A: I think there already is. We already live in dystopian times, and I think it absolutely has to do too with the technological developments that we’re seeing and everyone becoming their own archivists. [Also], you have this “Disneyfication” of these huge science fiction franchises, which — for better or worse — are commodifying it [science fiction], saturating culture with it so people are aware of the iconography, they are interested in the stories. The editors of the more niche sci-fi, they are [also] trying to bring more into the fold. I think as we are trying to fathom what it means to exist with technology and with very turbulent political times, it’s only going to inspire more filmmakers, artists and writers to create.
Q: What is a common misperception about science fiction that needs to be addressed?
A: The one that is most pertinent to my project is that it is an escapist genre, that somehow by watching or reading science fiction, it suspends your critical faculties and you can be taken up into a story that has absolutely zero relation with the “real world.” I think that’s a misconception, but that’s already being undone by shows like “Black Mirror” or by Butler’s science fiction novels. If you read the right work and branch out, you will see then that science fiction has never been about making you feel better. That’s not to say you can’t be entertained by a story, like any good story in whatever genre, but you’re going to have to reflect on yourself and your society as you see through the lens of this novelist.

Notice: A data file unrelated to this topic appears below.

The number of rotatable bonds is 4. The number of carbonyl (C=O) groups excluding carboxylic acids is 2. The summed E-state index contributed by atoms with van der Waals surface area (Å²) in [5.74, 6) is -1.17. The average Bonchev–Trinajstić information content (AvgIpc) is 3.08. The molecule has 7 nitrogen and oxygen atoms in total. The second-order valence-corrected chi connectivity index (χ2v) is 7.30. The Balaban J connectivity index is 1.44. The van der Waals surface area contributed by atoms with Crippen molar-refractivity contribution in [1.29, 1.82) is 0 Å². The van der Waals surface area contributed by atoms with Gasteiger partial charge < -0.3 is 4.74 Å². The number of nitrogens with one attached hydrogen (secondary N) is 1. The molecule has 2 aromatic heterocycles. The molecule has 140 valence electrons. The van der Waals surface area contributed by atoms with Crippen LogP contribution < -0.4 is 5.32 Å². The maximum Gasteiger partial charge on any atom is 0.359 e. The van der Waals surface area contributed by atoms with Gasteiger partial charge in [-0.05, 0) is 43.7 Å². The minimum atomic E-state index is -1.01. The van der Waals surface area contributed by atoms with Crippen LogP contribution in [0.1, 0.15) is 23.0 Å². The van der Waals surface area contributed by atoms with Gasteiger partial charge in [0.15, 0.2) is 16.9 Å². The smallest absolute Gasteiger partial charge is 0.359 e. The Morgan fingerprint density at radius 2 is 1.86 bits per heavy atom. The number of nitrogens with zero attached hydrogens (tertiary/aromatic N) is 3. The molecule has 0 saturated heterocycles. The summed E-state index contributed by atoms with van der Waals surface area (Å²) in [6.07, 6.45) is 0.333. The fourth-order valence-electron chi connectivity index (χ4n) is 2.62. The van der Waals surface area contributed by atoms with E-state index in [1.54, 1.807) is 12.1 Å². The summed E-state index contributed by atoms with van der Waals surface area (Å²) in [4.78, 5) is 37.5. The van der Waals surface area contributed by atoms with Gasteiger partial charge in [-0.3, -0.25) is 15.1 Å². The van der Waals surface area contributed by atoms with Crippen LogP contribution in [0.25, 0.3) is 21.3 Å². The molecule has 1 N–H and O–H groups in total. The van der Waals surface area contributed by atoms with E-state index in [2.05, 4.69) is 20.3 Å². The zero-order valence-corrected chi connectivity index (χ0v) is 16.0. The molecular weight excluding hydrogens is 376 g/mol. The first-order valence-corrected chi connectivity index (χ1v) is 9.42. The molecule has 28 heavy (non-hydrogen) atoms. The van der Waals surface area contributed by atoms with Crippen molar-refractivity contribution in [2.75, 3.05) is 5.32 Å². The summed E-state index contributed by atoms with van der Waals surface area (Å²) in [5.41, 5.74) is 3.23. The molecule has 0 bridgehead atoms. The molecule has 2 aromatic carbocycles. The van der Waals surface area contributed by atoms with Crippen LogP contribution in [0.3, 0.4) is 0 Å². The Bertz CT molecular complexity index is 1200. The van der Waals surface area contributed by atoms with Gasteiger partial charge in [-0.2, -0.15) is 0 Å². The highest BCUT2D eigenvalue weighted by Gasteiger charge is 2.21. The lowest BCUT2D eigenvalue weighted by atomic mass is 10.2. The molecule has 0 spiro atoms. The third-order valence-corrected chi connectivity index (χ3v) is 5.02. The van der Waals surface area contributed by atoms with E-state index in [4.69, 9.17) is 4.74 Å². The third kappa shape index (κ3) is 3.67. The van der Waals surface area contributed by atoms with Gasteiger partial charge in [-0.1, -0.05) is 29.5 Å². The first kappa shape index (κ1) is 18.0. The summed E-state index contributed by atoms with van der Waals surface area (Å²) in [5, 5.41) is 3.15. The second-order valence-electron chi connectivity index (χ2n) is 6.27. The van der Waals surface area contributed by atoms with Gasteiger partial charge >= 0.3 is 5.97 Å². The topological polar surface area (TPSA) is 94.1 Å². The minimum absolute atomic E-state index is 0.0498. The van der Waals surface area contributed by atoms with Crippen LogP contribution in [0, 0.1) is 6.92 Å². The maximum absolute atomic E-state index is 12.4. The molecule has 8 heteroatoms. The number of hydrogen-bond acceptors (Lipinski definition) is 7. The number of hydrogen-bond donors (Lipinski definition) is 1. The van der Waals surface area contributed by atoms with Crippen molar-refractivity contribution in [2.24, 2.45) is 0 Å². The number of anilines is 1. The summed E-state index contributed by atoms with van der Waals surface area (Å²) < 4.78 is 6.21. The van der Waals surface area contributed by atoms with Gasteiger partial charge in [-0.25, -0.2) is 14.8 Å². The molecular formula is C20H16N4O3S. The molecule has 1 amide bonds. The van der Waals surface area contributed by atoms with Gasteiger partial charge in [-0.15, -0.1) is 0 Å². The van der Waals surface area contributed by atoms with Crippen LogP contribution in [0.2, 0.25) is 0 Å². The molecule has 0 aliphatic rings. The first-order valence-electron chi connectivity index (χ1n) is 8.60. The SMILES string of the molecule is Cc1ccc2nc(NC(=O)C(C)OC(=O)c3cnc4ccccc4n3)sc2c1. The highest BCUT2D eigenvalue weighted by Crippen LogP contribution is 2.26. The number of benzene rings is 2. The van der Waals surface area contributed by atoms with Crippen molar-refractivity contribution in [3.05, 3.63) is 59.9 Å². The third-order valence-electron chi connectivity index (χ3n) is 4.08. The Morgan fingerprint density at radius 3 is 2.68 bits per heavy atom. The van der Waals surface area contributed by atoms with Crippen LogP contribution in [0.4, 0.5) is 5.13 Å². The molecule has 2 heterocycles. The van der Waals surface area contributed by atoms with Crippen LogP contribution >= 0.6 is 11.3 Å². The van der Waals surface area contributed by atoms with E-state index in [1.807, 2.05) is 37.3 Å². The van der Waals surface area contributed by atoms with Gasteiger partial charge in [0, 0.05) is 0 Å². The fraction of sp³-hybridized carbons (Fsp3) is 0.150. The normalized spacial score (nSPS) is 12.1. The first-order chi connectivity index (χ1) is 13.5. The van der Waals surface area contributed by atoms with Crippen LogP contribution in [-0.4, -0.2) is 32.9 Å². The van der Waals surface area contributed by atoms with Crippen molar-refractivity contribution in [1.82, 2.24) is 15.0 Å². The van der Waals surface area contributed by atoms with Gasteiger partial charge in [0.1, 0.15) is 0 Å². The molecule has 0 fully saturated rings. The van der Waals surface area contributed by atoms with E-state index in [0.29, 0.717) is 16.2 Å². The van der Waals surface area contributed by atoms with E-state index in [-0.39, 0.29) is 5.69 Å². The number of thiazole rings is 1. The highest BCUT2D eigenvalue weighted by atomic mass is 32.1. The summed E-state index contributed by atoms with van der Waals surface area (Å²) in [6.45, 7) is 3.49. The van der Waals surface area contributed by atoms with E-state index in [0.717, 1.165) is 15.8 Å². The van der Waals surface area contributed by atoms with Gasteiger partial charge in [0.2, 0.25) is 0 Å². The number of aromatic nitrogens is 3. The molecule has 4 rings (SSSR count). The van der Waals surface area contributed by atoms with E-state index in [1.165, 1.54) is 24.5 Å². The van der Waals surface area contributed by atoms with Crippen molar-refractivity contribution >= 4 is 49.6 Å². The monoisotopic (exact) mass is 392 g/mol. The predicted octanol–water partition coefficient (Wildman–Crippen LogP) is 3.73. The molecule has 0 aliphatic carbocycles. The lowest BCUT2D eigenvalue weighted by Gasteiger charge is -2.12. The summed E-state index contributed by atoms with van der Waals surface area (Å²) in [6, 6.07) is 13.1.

Q: What are some book recommendations?
A: First of all, Octavia Butler is my go-to. I would read “Dawn,” her first novel of her “Xenogenesis Trilogy”; I would read the “Parable of the Sower,” the “Parable of the Talents,” certainly — they are very eerie, very prescient. I would read Bessie Head’s “A Question of Power”: it’s a very surreal novel, but the way she filters the politics of apartheid South Africa through form is incredible.
Q: If you had to live in a world found in science fiction, where would you live? Conversely, where would you not want to live?
A: I wouldn’t really want to live in any science fiction — I’m scared of everything, it can kill you! I have a soft spot for dinosaurs, and I like “Jurassic Park,” so I’d like to be one of those dino-wranglers — but for the non-carnivorous ones like the triceratops or something. I’ll go with that.
One science fiction world I wouldn’t like to be in is Octavia Butler’s “Parable” series, but unfortunately it seems to be the world that I find myself in today. So, it’s time to get to work and fight it, because we’re all in that world and she and other writers like her left us with inspiration. She’s a hopeful author, too, so even that kind of dire world does leave us hope.